JOHANNESBURG – The political future of South Africa's president, Cyril Ramaphosa, grew increasingly grim Thursday as he huddled with advisers and his opponents lobbied loudly for his resignation a day after a report to Parliament said he may have broken the law in connection with a large sum of cash stolen from his game farm.
The report by an independent panel, released Wednesday, suggested that Ramaphosa face an impeachment hearing in Parliament to determine whether he should be removed from office. It cast heavy skepticism on his explanation of how a large sum of U.S. currency came to be hidden in – and stolen from – a sofa at his farm, Phala Phala Wildlife.
"The president's in a very, very terrible position," said SithembileMbete, a senior lecturer in politics at the University of Pretoria.
The president's detractors, who have long been lobbying for his ouster, used the report to buoy their argument that he lacks the moral authority to continue as the leader of the country and carry out the anti-corruption fight that has been his central talking point.
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"I think the President has to step aside now and answer to the case," Nkosazana Dlamini-Zuma, a member of Ramaphosa's Cabinet who is challenging him for leadership of their political party, the African National Congress, wrote on Twitter after the panel's report was released.
The president's office said Wednesday that Ramaphosa would address the nation in due course, and there were predictions in South African media that he would give a resignation speech Thursday. But on Thursday evening, Ramaphosa's spokesperson, Vincent Magwenya, convened a brief news conference to say that the president was still pondering his future and would not speak that day.
"All options are on the table," he said.
Ramaphosa was consulting a wide range of people across government, within his party and in other political parties to determine the best course forward. The president's wide consultations aligns with his governing style – and is a point of criticism among detractors who say he consults to the point of indecision and paralysis.
"Whatever decision the president makes, that decision has to be informed by the best interest of the country," Magwenya said. "And that decision cannot be rushed."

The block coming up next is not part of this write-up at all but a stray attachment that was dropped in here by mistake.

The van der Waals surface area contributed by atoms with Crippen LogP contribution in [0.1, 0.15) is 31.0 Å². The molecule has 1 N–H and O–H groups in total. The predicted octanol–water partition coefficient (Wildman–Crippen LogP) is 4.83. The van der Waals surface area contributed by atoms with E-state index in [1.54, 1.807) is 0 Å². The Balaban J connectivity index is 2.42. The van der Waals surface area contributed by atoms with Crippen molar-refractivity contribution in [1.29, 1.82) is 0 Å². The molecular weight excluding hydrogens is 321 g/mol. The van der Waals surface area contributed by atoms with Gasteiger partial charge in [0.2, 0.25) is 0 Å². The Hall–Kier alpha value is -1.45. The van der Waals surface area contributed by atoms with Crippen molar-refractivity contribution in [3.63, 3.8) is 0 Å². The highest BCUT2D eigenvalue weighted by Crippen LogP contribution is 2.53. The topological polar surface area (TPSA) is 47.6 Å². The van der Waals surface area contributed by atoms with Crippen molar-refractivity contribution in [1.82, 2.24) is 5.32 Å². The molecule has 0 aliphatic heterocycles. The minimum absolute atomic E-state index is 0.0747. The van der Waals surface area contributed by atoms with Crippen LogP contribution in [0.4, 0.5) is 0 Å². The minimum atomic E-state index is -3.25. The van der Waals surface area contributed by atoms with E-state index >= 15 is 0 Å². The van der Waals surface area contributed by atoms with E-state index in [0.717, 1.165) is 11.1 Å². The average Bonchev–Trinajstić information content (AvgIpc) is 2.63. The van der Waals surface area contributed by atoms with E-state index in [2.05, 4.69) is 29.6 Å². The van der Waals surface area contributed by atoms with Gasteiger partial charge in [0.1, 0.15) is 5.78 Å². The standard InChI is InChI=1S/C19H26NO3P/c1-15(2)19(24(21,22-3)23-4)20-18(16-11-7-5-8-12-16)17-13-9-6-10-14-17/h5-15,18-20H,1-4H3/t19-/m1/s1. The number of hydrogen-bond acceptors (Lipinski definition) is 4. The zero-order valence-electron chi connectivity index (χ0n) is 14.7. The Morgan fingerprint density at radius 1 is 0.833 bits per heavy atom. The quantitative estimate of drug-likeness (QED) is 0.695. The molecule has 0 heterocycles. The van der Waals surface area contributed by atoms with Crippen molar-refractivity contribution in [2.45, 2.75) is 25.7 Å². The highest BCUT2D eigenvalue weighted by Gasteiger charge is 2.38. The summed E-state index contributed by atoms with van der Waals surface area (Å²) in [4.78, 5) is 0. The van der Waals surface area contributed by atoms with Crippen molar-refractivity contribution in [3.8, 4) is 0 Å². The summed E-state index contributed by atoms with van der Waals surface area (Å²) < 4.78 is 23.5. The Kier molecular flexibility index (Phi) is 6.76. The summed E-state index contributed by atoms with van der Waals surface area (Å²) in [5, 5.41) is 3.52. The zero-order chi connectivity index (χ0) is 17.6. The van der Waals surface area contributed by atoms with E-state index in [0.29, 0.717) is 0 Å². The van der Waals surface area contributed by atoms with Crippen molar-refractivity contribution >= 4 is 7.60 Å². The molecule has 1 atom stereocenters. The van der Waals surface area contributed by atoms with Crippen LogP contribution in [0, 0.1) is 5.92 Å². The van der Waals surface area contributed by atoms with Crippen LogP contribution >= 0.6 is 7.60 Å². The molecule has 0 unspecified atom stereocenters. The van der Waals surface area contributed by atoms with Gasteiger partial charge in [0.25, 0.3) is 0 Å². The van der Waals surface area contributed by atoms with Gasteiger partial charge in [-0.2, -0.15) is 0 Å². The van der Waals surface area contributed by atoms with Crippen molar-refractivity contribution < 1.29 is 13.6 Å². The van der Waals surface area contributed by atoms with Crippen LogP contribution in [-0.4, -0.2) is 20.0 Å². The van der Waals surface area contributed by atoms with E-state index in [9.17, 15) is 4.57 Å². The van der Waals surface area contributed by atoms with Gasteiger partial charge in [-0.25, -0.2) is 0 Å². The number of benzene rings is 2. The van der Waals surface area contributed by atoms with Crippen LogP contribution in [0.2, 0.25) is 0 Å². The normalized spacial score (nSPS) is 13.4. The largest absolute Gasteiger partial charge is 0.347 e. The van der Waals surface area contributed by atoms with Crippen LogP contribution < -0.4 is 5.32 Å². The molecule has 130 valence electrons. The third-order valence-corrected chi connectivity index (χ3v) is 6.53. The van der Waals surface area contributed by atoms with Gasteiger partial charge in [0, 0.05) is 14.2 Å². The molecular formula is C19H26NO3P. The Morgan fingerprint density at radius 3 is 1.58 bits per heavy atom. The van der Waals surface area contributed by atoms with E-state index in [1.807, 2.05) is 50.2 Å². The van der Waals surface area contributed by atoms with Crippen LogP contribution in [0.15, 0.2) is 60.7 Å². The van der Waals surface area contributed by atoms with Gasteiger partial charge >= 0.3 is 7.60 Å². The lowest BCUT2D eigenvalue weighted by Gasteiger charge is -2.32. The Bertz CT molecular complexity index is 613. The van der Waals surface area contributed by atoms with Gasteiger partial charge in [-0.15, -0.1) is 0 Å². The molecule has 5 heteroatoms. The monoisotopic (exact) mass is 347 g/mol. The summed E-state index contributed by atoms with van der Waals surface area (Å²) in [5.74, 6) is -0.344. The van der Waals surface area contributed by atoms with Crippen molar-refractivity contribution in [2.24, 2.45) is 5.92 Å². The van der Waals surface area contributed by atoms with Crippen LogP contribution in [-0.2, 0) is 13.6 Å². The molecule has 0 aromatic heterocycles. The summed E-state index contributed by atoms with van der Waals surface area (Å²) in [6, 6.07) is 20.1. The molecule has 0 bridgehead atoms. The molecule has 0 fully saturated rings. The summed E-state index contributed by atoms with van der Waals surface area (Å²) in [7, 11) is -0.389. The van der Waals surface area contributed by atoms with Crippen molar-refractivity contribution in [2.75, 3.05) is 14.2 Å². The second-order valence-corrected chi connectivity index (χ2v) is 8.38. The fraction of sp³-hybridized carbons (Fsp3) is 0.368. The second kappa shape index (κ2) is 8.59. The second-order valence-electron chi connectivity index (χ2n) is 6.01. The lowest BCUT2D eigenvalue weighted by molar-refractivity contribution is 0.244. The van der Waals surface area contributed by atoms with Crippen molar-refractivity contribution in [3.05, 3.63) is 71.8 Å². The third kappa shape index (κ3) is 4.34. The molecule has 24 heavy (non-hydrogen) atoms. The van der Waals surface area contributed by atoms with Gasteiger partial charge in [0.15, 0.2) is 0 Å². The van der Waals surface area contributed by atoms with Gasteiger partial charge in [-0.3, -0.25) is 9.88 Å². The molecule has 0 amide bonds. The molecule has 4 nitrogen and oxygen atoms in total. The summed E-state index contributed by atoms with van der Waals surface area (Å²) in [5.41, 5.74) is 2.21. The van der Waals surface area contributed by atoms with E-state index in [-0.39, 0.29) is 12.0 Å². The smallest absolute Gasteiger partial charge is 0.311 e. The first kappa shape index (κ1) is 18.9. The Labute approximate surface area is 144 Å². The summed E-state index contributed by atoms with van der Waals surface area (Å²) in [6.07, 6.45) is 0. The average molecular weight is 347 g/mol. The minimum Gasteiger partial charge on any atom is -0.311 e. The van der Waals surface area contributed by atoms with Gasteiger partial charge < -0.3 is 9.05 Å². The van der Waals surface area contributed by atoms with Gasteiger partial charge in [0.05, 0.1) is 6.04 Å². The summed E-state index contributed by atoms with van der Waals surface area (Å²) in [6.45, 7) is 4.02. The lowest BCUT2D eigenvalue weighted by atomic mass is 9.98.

The ANC is scheduled to convene its national conference to elect its leaders in about two weeks. Until he was rocked by allegations of corruption, Ramaphosa had seemed in a comfortable position to win reelection as the party's president, positioning him to win its backing to run for a second term in 2024.
But in June, one of his political foes filed a complaint with police alleging that between $4 million and $8 million in U.S. dollars was stolen from Ramaphosa's game farm in February 2020. The complaint said he failed to report the theft to police and attempted to cover it up in order to shield himself from allegations of tax fraud and money laundering associated with the cache of money, and from questions about its source.
Ramaphosa argued only $580,000 had been stolen and that the money represented the proceeds of the sale of 20 buffaloes to a Sudanese businessman. He said he had broken no laws and that the money had been stashed in a couch because a manager at the farm worried that it could be stolen from a safe that several staff members could open.
But the panel of two former judges and a lawyer reported that the president's version of events had many holes, and he had failed to account for why he did not report receiving foreign currency to South Africa's central bank or pay taxes on it as required, or why he did not report the theft to police. The panelists expressed doubt that the money actually came from the proceeds of the sale of buffaloes, which the claimed buyer apparently never took away from the farm.
The National Assembly is scheduled to debate the panel's findings Tuesday, and political analysts say it is likely lawmakers will vote to convene a committee to hold a hearing on whether Ramaphosa should be removed from office. The president can be removed if two-thirds of the members of Parliament vote against him.
Following the release of the panel's findings, the president's office released a statement denying any wrongdoing and saying that he would address the nation in due course. The president and his deputy, David Mabuza, both canceled public appearances Thursday.
The ANC's national executive committee was slated to meet to discuss the panel report Thursday evening, but the meeting was postponed until Friday morning. During a news conference at the party's headquarters Thursday afternoon to announce the candidates for the executive committee elections this month, the news about the president appeared to have party officials on edge.
When reporters attempted to ask questions about Ramaphosa, the party's spokesperson shouted themdown, waving his hand from a podium.
Lindiwe Zulu, the minister of social development and an executive in the ANC, said she could not make a judgment on her own about what the president's future should hold. Although she did not support the president in the last ANC leadership election, she said she had vowed to put her best foot forward when she was appointed to his Cabinet. She appreciated some of the things he had been able to accomplish for the ANC and the government, she said.
So it all came as a shock when he was accused of corruption, she said – and even more so now, after the panel's finding that he may, indeed, have broken the law.
"I am disappointed," she said. "And that's all I can say."